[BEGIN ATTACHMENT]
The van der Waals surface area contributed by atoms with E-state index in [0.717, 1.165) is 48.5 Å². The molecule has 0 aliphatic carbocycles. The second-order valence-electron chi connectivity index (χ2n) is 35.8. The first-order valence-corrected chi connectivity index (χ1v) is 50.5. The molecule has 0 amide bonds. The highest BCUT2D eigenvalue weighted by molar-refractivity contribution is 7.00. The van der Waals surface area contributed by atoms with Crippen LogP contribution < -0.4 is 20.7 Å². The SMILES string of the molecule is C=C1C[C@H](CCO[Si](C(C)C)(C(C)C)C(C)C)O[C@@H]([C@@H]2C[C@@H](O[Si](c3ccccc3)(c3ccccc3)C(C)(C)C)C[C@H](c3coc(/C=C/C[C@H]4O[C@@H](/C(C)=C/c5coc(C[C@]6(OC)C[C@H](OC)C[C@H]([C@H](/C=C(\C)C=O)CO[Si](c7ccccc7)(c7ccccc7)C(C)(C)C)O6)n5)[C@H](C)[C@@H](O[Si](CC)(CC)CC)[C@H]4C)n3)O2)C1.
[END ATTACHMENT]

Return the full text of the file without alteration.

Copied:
The van der Waals surface area contributed by atoms with E-state index in [0.717, 1.165) is 48.5 Å². The molecule has 0 aliphatic carbocycles. The second-order valence-electron chi connectivity index (χ2n) is 35.8. The first-order valence-corrected chi connectivity index (χ1v) is 50.5. The molecule has 0 amide bonds. The highest BCUT2D eigenvalue weighted by molar-refractivity contribution is 7.00. The van der Waals surface area contributed by atoms with Crippen LogP contribution < -0.4 is 20.7 Å². The SMILES string of the molecule is C=C1C[C@H](CCO[Si](C(C)C)(C(C)C)C(C)C)O[C@@H]([C@@H]2C[C@@H](O[Si](c3ccccc3)(c3ccccc3)C(C)(C)C)C[C@H](c3coc(/C=C/C[C@H]4O[C@@H](/C(C)=C/c5coc(C[C@]6(OC)C[C@H](OC)C[C@H]([C@H](/C=C(\C)C=O)CO[Si](c7ccccc7)(c7ccccc7)C(C)(C)C)O6)n5)[C@H](C)[C@@H](O[Si](CC)(CC)CC)[C@H]4C)n3)O2)C1.